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Geriatric Oncology
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The mission of The University of Texas MD Anderson Cancer Center is to eliminate cancer in Texas, the nation, and the world through outstanding programs that integrate patient care, research and prevention, and through education for undergraduate and graduate students, trainees, professionals, employees and the public.
The goal of SIOG is to foster the development of health professionals in the field of geriatric oncology, in order to optimize treatment of older adults with cancer.
The Wilmot Cancer Center is organized around a multidisciplinary care model, which leading cancer experts believe is the gold standard in cancer care in the 21st Century.
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(Source: More than 60% of cancers in the United States occur in people age 65 and older.  Cancers of the prostate, breast, colon, pancreas, bladder, stomach, lung, and rectum are the most common cancers in this age group.

Geriatric cancer

Older adults with cancer and their families often have different needs than younger adults and children. Older people often have or are at higher risk for developing chronic health conditions, such as heart disease, arthritis, or high blood pressure, that can affect the treatment of and recovery from cancer. In addition, older people may not always have access to transportation, social support, or financial resources, affecting their care and recovery from cancer.

When making decisions about treatment, older adults and their doctors should consider their overall health and ability to keep up with daily activities; age alone should not determine treatment options.  Community resources, social workers, and other services can help older adults access treatment and cope with the emotional and practical concerns of a cancer diagnosis.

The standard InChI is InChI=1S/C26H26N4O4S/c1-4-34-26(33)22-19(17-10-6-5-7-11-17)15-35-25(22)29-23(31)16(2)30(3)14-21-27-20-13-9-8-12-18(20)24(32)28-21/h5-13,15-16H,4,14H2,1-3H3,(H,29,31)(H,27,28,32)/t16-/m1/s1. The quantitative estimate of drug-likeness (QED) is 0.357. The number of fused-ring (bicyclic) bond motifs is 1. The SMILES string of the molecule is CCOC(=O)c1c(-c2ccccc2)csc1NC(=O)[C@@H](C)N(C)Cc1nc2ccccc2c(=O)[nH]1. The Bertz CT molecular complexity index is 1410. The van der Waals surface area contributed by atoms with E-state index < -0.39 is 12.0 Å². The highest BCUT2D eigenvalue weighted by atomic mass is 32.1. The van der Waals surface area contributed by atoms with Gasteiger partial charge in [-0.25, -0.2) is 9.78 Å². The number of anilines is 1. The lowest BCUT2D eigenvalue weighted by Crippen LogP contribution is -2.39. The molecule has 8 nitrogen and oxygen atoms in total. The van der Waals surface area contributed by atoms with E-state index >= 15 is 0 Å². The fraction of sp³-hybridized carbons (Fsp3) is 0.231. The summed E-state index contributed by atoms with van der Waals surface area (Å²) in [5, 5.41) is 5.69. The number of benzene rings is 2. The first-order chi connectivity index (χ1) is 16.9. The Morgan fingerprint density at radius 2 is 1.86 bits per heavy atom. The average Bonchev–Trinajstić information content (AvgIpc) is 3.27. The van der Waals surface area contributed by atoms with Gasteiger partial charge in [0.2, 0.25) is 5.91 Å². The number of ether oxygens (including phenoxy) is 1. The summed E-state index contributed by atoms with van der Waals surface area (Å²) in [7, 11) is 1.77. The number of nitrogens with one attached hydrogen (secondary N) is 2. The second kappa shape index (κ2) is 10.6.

Older cancer patients should know that:

  • Even though cancer occurs most often in the older population, older people often receive less frequent screening for cancer, fewer tests to stage the type of cancer, and, in some cases, milder treatments or no treatment at all.
  • Many studies show that people with cancer over age 65 are significantly under-represented in cancer clinical trials. In some of these studies, poorer care has led to shortened survival.
  • Furthermore, many studies have shown that cancer treatment is beneficial for older people. Although some people associate older age with poor health, age alone should not determine treatment options.


Key Point 1

When it comes to cancer, there is no “one size fits all” treatment for the older patient, and if your age is a consideration, it should be in terms of physiological, not chronological age.  The important thing to remember is that no matter what your age, you should know your options.

Key Point 2

Whether you are 65, 80 or 100, a host of factors – medical, practical and emotional – must be taken into account to devise a therapeutic plan.  No matter what plan of action you choose, a partnership with your health care team can help you better manage your care.

Medline Plus

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Conduct an off-site search for Geriatric Oncology from MedlinePlus.  These up-to-date search results are based on search terms specific to Second Opinion Key Points.

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